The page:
Friday, August 31, 2012

Serving Through Missions (2 Cor. 8:16-24)

Today’s scripture: 2 Corinthians 8:16-24

Few of us are called to leave our homes and venture out to spread the gospel. In fact, it’s often joked about when we talk about areas of giftedness: “I’ll do anything for You, Lord, but don’t send me to the mission field!”

Full-time missionary workers often give up everything they hold near and dear. They leave their homes, their families, their friends. They go to foreign, often hostile, lands. They’re faced with strange customs, traditions, and foods. They usually don’t make much money and, in fact, are dependent upon others to provide their support.

And they do it earnestly, readily, and diligently. They do “what is honorable, not only in the sight of the Lord, but also in the sight of man.”

I have several friends who have listened to God’s voice and His call to full-time missions work. They’d be the first to tell you it can be tough. Some are in countries that are so anti-Christ, they can’t openly share God’s word. Some live in harsh climates. Others work in “regular” jobs as well as perform their missionary duties.

They do this while we sit in comfort in our familiar homes with our familiar things and our familiar friends. So what can we do to help? More than anything, we need to pray for them diligently—much more diligently than we probably do. We need to lift them up daily to God’s throne, praying for protection, strength, and provision. And if possible, we need to support them financially.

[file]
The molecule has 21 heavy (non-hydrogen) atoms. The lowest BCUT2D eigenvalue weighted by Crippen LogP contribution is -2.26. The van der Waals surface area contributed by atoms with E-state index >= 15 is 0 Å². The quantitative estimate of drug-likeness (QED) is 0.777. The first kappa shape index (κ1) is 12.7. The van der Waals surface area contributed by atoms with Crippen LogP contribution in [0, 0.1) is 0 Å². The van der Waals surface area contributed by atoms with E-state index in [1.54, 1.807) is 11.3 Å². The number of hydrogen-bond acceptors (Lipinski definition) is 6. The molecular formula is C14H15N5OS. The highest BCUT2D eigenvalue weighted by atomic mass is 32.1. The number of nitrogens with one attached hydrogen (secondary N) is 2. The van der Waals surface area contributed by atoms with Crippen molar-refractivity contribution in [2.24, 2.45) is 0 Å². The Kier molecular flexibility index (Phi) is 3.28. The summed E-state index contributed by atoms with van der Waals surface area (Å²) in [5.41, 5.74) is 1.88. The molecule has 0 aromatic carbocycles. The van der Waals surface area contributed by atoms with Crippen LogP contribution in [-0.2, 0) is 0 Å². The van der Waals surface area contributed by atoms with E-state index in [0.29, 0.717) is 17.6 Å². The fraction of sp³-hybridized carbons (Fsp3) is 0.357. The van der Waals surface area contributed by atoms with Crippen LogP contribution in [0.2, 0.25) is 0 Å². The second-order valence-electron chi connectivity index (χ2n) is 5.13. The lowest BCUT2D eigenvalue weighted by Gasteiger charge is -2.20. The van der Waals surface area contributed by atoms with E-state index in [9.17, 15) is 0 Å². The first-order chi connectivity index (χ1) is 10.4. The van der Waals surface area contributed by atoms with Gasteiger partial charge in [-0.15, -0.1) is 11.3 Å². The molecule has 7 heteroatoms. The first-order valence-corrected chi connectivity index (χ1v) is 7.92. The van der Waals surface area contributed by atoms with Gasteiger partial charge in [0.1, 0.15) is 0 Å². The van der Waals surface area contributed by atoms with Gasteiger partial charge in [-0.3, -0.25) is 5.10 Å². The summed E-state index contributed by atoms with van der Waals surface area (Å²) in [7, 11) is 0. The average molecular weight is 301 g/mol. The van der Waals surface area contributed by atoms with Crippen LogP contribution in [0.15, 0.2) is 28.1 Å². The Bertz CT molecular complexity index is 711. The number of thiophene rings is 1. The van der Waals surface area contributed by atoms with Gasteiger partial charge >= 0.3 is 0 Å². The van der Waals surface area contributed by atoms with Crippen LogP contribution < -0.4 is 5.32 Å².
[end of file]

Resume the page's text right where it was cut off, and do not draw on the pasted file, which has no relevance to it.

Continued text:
Because while not all of us are called to the mission field, all of us are called to pray for our brothers and sisters, including those who serve—both here and abroad.

Thursday, August 30, 2012

Abundant Grace (2 Cor. 8:9-15)

Today’s scripture: 2 Corinthians 8:9-15

Grace. Unmerited favor.

We are so undeserving of God’s grace. We are so unworthy. We fail so often. We listen to the lies of the world. We compromise truth.

And yet, God sees worth in us. He loves us so much He offers grace and forgiveness even when we don’t deserve it ... which is the definition of grace.

Our Savior gave everything for us. Everything. He gave up heaven to come to earth. He took on flesh and experienced temptation. Pain. Fatigue. Sorrow. Death.

All for us. All so that we could receive grace.

Oh, we have been so abundantly blessed because, not only does God offer grace to those who seek Him, but He also gives us strength for each day. He provides for our needs—not our wants, but our needs. He gives us peace and comfort through times of affliction. He loves us unconditionally. He never leaves us alone.

It would have been enough if He’d only offered grace, but He chooses to give us so much more.

No matter what you’re going through right now, God is with you. He’s walking alongside you, every minute of every day. He’s there to hold your hand—and sometimes to carry you—when you just don’t think you can make it on your own.

You have been blessed. Abundantly.

Wednesday, August 29, 2012

Living Sincerely (2 Cor. 8:7-8)

Today’s scripture: 2 Corinthians 8:7-8

Someone once said, “People don’t care what you know until they know that you care.”

Wise words.

In my small group, we’ve been studying the beatitudes, and last week’s study was on being “pure in heart” (Matthew 5:8). One aspect of being pure in heart is sincerity: 

It is single-mindedness, having a single heart. More precisely, the primary reference is to sincerity. The pure in heart have their whole lives, public and private, transparent before others. Their very hearts—including their thoughts and motives—[are] pure, unmixed with anything devious, ulterior or false. (The Beatitudes: Developing Spiritual Character, John Stott)